Nuffield Bio-Ethics report: the good, the bad and the ugly

As I was having my heart adjusted back to normal rhythm last Wednesday (and yes, it was successful) the Nuffield Council on Bio-Ethics was launching it’s long-awaited report into Ethical Aspects of Information Sharing in Donor Conception.  It’s a weighty document, 162 pages with references etc. and an Executive Summary of 17 pages so it’s going to take some time to digest, but first responses that have come my way reveal considerable disappointment.  Certainly donor conceived adults present at the launch event were incredulous at Point 29 (5.24 in main report) in the Executive Summary that states….”a person who chooses not to share information is choosing not to be ‘open’ but is not necessarily being dishonest.  It is not, for example, usually considered ‘dishonest’ to choose not to disclose private information”.  This is a wonderful academic argument that might work well in theory but falls apart when considered in the context of life in any family where comparisons of likeness, in terms of looks, habits and talents, is a topic of everyday conversation.  In non-telling donor conception families parents will be avoiding and evading questions and mis-leading their children on a daily basis.  Direct enquiries about family connections are likely to lead to direct lies.  Deception by omission?  I call it dishonesty, and it will be impossible to avoid.  How can this possibly be a sustainable basis for a relationship that should be based on trust?

At odds with some of those at the launch meeting, I DO think that it is the responsibility of parents to tell their children rather than this becoming a function of the state, but I also think that Nuffield badly underestimated the self-interest of parents when it comes to the issue of telling.  It is all very well the Report saying that parents need to listen to all the evidence about telling being best and then act responsibly, but for many men and women, anxieties that have everything to do with them and little to do with the child, will propel them down the path of non-disclosure.  Nuffield is very keen on using the language of ‘interests’ rather than ‘rights’ and by and large I would agree with this less confrontational approach, but I find it distressing that when there is an acknowledged conflict of interests between parent and child, no weight is given to the needs of the child…the one stakeholder in the donor conception triangle who has not been able to exercise a choice.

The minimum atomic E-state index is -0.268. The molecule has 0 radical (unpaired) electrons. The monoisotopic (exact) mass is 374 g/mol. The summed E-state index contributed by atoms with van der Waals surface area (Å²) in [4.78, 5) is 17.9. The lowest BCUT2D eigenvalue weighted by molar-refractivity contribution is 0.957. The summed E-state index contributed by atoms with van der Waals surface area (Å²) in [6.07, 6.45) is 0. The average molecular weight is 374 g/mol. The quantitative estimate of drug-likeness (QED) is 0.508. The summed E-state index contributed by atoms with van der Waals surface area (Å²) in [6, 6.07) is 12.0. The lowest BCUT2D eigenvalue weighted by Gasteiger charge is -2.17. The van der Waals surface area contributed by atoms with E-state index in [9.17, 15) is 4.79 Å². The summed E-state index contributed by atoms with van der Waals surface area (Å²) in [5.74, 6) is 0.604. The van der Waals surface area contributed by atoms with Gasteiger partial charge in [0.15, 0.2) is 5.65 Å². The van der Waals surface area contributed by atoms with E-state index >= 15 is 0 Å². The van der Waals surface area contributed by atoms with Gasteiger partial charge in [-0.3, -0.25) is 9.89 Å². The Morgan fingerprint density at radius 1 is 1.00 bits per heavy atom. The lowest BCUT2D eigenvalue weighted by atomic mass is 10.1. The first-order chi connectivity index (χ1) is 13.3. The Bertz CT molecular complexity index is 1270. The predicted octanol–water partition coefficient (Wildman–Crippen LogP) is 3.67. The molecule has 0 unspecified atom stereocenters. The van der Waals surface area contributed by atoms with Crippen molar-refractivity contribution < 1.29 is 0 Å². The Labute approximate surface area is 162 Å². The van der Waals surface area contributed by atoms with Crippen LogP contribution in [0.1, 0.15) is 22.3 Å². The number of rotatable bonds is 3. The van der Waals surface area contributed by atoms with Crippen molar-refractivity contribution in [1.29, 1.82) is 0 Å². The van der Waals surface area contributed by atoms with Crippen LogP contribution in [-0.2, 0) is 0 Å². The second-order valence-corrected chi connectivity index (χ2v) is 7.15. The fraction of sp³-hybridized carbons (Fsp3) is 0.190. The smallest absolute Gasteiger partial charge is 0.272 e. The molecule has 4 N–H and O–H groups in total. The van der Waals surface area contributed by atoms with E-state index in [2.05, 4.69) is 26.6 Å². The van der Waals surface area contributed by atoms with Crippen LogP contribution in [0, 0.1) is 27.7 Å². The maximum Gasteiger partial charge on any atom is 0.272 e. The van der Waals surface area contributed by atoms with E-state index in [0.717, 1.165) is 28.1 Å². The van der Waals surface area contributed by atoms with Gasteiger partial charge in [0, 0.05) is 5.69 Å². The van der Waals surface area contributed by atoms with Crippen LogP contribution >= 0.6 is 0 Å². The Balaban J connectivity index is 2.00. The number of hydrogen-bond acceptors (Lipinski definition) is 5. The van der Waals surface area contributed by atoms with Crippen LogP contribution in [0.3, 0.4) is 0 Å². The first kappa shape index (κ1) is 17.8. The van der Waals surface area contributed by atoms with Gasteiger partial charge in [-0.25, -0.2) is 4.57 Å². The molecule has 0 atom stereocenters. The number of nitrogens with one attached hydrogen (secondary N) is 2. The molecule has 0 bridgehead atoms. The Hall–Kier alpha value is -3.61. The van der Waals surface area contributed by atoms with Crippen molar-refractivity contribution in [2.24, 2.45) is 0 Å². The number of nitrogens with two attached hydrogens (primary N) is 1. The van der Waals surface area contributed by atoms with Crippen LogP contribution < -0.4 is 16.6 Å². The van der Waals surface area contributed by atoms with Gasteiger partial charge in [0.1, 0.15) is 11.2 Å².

On the Telling and Talking film made by DC Network some years ago, our (then) 19 year old son Will talks about being so proud of his Dad for having faced up to his infertility and made adult decisions about going ahead with donor insemination and being open about it.  And that is what becoming a parent by donor conception means.  It requires men and women to be full adults, facing up to their fears and anxieties and taking on the responsibilities incurred by choosing to have a child by donor conception.   By failing to grasp this moral imperative, Nuffield has allowed its generally positive message that children should be told from a young age, to be diluted to the point that the British Medical Journal could legitimately headline its article on the Report, “Donor Conceived Children Should Not Have the Right to be Told about Their Origins”.  Shocking.

If parents are unable to face up to their responsibilities to their children then I’m not sure that they are likely to take seriously Nuffield’s desire for them to act responsibly towards their donor.  For indeed, if a child only finds out in a family quarrel or by accident in teenage years that they are donor conceived, then their desire to find their donor – or even in some cases to see that donor as an alternative parent – is likely to be much greater than the child who has always known.  Pity the poor donor at the receiving end of these expectations and emotions.  As Walter pointed out in his response to the Report, well-advised donors could insist that their donations only go to prospective parents who the clinic has identified as being committed to telling early.  In this way, clinics would not have to refuse treatment to non-telling parents, the preferences of donors would do it for them.  “That would be consistent with the Working Party’s preference for measures that empower participants in shaping decisions as opposed to having rules or limitations imposed on them.”